Alibaba, Chinese e-commerce giant, sold over $25 billion of product on the Chinese biggest online shopping date, code-named ‘Singles Day’ November 11, 2017.
Data available on the site of the e-commerce giant indicate that online shoppers spent 163.8 billion RMB, that’s roughly $25.3 billion, in gross merchandise volume (GMV), which is used to measure a dollar value for all sales on a platform.
Specifically Alibaba handled 1.48 billion transactions during the 24-hour period worth 163.8 billion RMB, represents an impressive 39 percent increase on last year’s sales total of RMB 120.7 billion ($17.79 billion), and it comes nicely on the heels of another blockbuster quarter in which Alibaba’s revenue surged by 61 percent thanks to its core business in China.
The figure represents sales processed through Alibaba’s online payment system Alipay.
At the peak of the day’s transactions, 256,000 payments were being processed per second on Saturday, the firm said, more than 90 percent of them placed via mobile.
Rivals such as JD.com also reported brisk business on the day.
Analysts expect Chinese e-commerce retailers to take “Singles Day” – which originally celebrated the idea of being unattached – abroad as growth rates slow in the years ahead.
Chinese state news agency Xinhua reported that more than 140,000 overseas brands participated in this year’s promotion.
“Alibaba looked to elevate this year’s 11.11 from a shopping day to a virtual holiday,” the company said in its statement, “complete with a motto – ‘Wishing you a Happy 11.11’ – that closely resembles the sort of greetings Chinese all over the world exchange at the Lunar New Year.”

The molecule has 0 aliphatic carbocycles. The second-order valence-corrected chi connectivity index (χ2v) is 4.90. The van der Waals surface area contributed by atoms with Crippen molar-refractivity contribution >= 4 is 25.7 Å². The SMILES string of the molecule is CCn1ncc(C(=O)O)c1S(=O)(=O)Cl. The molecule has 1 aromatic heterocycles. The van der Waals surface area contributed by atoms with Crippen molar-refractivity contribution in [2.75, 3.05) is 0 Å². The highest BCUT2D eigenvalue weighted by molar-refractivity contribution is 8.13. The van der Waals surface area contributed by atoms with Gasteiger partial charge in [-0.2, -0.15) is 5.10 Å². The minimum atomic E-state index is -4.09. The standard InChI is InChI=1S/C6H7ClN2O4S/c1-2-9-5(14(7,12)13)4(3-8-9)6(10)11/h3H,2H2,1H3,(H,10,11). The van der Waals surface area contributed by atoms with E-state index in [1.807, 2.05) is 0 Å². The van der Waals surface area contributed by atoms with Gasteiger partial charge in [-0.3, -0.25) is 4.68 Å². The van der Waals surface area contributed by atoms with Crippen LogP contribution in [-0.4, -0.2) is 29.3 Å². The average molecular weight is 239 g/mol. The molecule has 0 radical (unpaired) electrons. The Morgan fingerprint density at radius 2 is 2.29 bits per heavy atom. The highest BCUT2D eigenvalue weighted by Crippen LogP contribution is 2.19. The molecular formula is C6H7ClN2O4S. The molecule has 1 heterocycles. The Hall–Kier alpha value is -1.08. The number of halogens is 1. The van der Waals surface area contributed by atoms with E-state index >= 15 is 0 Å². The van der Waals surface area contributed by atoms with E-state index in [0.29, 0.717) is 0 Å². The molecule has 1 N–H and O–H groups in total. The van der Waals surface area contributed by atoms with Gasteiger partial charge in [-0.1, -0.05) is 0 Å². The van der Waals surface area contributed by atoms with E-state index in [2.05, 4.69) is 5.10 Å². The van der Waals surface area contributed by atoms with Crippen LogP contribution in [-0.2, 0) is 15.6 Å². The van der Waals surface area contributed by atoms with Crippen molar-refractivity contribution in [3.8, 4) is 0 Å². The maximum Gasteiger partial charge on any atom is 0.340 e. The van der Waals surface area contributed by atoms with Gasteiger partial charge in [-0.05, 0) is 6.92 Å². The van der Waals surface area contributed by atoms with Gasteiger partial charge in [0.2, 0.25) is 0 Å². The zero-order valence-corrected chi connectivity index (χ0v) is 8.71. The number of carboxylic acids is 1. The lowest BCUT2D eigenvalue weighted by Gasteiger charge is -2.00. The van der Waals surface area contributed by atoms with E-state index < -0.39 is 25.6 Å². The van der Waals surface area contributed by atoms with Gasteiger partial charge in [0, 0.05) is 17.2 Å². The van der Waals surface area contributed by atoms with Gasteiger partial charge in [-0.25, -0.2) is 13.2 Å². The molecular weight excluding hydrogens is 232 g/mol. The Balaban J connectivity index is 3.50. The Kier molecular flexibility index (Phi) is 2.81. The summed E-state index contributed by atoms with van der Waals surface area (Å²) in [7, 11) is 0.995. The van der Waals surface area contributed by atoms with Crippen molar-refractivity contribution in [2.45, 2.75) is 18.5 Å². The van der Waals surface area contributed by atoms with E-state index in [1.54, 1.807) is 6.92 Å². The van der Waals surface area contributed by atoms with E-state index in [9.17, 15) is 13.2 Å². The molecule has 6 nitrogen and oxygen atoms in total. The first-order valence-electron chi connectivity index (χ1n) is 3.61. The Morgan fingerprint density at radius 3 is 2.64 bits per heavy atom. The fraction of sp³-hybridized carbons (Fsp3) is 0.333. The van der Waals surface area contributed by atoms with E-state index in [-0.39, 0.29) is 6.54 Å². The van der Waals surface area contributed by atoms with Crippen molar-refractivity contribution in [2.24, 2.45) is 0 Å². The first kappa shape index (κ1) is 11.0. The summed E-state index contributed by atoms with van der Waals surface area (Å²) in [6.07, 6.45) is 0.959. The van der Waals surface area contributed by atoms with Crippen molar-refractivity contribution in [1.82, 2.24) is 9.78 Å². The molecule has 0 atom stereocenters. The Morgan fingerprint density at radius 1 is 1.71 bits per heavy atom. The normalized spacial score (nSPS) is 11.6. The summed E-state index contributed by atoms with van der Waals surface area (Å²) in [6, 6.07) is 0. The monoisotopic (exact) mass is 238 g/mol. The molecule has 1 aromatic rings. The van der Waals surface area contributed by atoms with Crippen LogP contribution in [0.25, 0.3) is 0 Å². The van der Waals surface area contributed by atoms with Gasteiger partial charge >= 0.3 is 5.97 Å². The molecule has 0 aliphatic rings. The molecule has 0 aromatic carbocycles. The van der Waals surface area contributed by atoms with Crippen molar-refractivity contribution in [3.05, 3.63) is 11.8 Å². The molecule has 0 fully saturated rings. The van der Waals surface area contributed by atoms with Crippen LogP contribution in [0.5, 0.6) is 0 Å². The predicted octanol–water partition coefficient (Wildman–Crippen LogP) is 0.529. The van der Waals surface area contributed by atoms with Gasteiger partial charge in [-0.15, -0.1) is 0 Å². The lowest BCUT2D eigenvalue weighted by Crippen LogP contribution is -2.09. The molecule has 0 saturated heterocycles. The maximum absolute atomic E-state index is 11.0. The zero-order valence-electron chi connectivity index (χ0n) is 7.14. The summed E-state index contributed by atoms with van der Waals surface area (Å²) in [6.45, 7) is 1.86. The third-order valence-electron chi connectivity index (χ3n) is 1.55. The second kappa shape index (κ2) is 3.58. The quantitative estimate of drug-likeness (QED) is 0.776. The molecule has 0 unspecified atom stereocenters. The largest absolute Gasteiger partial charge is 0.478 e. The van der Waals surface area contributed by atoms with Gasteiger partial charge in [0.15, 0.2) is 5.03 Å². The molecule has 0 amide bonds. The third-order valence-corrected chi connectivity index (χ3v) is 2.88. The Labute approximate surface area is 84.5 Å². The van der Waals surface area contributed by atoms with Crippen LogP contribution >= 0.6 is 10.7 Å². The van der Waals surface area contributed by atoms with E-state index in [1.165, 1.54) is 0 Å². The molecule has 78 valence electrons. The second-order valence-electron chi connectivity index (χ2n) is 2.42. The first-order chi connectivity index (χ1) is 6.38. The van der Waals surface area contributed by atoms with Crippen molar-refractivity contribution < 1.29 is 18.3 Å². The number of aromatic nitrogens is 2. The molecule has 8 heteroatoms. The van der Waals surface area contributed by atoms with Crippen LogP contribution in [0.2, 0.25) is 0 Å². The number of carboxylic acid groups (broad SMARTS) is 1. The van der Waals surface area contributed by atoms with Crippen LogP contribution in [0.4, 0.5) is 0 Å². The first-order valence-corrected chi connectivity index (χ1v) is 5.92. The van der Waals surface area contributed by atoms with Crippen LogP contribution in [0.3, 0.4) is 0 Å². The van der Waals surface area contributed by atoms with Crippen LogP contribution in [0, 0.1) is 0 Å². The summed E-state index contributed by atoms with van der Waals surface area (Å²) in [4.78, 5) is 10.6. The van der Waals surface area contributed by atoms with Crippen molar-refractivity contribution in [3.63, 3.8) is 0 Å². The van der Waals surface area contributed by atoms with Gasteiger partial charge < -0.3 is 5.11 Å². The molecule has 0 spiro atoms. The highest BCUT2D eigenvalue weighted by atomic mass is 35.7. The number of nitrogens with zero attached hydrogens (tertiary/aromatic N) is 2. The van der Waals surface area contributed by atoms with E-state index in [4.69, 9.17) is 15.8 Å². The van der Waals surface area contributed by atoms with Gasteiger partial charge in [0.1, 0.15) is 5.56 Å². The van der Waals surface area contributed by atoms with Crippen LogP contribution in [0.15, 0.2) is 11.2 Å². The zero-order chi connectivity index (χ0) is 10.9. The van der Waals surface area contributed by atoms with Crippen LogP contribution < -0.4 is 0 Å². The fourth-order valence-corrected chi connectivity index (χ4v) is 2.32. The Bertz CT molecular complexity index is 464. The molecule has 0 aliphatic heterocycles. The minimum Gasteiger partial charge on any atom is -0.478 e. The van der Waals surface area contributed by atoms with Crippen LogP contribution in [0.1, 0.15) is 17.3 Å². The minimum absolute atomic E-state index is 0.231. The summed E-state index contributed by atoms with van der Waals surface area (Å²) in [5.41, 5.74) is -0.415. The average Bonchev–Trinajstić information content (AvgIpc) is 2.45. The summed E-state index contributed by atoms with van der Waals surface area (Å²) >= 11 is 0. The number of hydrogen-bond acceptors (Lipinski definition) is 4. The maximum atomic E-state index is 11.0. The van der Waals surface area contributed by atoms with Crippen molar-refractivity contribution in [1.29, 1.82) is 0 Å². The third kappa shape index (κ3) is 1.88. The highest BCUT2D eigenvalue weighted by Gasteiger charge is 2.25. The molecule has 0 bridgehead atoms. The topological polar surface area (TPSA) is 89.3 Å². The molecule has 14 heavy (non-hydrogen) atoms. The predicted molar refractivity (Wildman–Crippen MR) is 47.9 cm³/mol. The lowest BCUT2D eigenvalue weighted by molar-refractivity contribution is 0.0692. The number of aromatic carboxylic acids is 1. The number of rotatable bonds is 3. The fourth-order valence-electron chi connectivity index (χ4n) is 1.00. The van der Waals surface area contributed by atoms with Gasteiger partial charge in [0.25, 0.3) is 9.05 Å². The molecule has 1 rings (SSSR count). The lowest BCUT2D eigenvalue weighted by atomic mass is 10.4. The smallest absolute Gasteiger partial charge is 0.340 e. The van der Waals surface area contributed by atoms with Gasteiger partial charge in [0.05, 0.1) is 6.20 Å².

For comparison, Alibaba’s ‘Single’s Day’ haul puts America’s largest shopping days in the corner. Retailers pulled in a record
$3 billion on Black Friday and then $3.45 billion on Cyber Monday, both of which were records.
The year’s numbers also signal a return to growth for Single’s Day (11/11) sales, an important area that investors will look at and Alibaba needs to show progress on.
While the jump isn’t as much as the 60 percent Alibaba saw yearly from 2013 to 2015, it is up on last year’s 32 percent which is impressive given the scale that the event has reached today and the growth that Alibaba’s business has seen since then.
The holiday began as a promotion for TMall started by current CEO Daniel Zhang, who was then in charge of the business unit, as a way to make single people feel less lonely, but it has since blossomed into the world’s largest single shopping date by some margin.
GMV is off the charts, but it is important to note that this is not revenue for Alibaba. The company makes money from e-commerce in two main ways. It charges a commission and ‘store fee’ to brands that are accepted to Tmall; Taobao doesn’t charge fees to merchants, it instead makes money by charging them for ads that boost their product/store visibility.
It’s important to note sales in RMB and USD due to varying exchange rates
This year’s 11/11 got off to a fast start with around $7 billion of goods sold in the first 30 minutes of the day alone. Alibaba went on to surpass last year’s $18 billion total after just twelve hours of sales.
Another important metric is mobile. Not only does a higher number mean that Alibaba is reaching new/newish Internet users, but mobile users tend to be more engaged which is obviously an important goal.
This year, Alibaba said 90 percent of sales were made on mobile, which is upon 82 percent for 2016 and 69 percent in 2015.